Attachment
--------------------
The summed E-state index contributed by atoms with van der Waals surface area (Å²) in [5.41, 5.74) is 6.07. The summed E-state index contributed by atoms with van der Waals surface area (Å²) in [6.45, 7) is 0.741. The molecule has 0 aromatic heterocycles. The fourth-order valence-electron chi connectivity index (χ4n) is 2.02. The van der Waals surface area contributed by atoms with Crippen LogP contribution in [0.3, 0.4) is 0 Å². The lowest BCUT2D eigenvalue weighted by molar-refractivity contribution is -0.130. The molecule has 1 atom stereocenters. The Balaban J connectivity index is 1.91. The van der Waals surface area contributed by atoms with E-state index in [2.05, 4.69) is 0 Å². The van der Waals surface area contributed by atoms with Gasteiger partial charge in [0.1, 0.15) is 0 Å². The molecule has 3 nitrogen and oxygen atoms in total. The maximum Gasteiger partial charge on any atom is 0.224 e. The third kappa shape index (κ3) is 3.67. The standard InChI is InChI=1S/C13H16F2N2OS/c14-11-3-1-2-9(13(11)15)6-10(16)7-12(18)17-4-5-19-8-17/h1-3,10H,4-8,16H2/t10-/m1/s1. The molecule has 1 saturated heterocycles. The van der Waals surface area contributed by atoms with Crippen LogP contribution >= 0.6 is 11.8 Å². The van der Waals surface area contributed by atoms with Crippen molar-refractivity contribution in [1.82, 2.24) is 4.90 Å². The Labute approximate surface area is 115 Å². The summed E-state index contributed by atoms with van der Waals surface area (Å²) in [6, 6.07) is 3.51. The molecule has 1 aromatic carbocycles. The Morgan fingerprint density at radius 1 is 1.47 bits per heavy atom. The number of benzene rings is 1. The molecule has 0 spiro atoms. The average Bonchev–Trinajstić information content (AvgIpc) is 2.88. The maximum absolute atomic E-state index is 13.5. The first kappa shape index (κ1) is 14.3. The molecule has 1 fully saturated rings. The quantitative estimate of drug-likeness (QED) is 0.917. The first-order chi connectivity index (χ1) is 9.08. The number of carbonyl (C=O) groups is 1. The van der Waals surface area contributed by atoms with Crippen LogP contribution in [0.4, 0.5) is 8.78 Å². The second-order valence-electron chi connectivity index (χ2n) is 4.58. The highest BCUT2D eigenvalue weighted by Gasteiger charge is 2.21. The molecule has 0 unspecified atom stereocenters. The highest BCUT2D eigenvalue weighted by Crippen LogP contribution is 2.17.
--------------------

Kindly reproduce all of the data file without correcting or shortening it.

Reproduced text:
The summed E-state index contributed by atoms with van der Waals surface area (Å²) in [5.41, 5.74) is 6.07. The summed E-state index contributed by atoms with van der Waals surface area (Å²) in [6.45, 7) is 0.741. The molecule has 0 aromatic heterocycles. The fourth-order valence-electron chi connectivity index (χ4n) is 2.02. The van der Waals surface area contributed by atoms with Crippen LogP contribution in [0.3, 0.4) is 0 Å². The lowest BCUT2D eigenvalue weighted by molar-refractivity contribution is -0.130. The molecule has 1 atom stereocenters. The Balaban J connectivity index is 1.91. The van der Waals surface area contributed by atoms with E-state index in [2.05, 4.69) is 0 Å². The van der Waals surface area contributed by atoms with Gasteiger partial charge in [0.1, 0.15) is 0 Å². The molecule has 3 nitrogen and oxygen atoms in total. The maximum Gasteiger partial charge on any atom is 0.224 e. The third kappa shape index (κ3) is 3.67. The standard InChI is InChI=1S/C13H16F2N2OS/c14-11-3-1-2-9(13(11)15)6-10(16)7-12(18)17-4-5-19-8-17/h1-3,10H,4-8,16H2/t10-/m1/s1. The molecule has 1 saturated heterocycles. The van der Waals surface area contributed by atoms with Crippen LogP contribution >= 0.6 is 11.8 Å². The van der Waals surface area contributed by atoms with Crippen molar-refractivity contribution in [1.82, 2.24) is 4.90 Å². The Labute approximate surface area is 115 Å². The summed E-state index contributed by atoms with van der Waals surface area (Å²) in [6, 6.07) is 3.51. The molecule has 1 aromatic carbocycles. The Morgan fingerprint density at radius 1 is 1.47 bits per heavy atom. The number of benzene rings is 1. The molecule has 0 spiro atoms. The average Bonchev–Trinajstić information content (AvgIpc) is 2.88. The maximum absolute atomic E-state index is 13.5. The first kappa shape index (κ1) is 14.3. The molecule has 1 fully saturated rings. The quantitative estimate of drug-likeness (QED) is 0.917. The first-order chi connectivity index (χ1) is 9.08. The number of carbonyl (C=O) groups is 1. The van der Waals surface area contributed by atoms with Crippen LogP contribution in [0.4, 0.5) is 8.78 Å². The second-order valence-electron chi connectivity index (χ2n) is 4.58. The highest BCUT2D eigenvalue weighted by Gasteiger charge is 2.21. The molecule has 0 unspecified atom stereocenters. The highest BCUT2D eigenvalue weighted by Crippen LogP contribution is 2.17.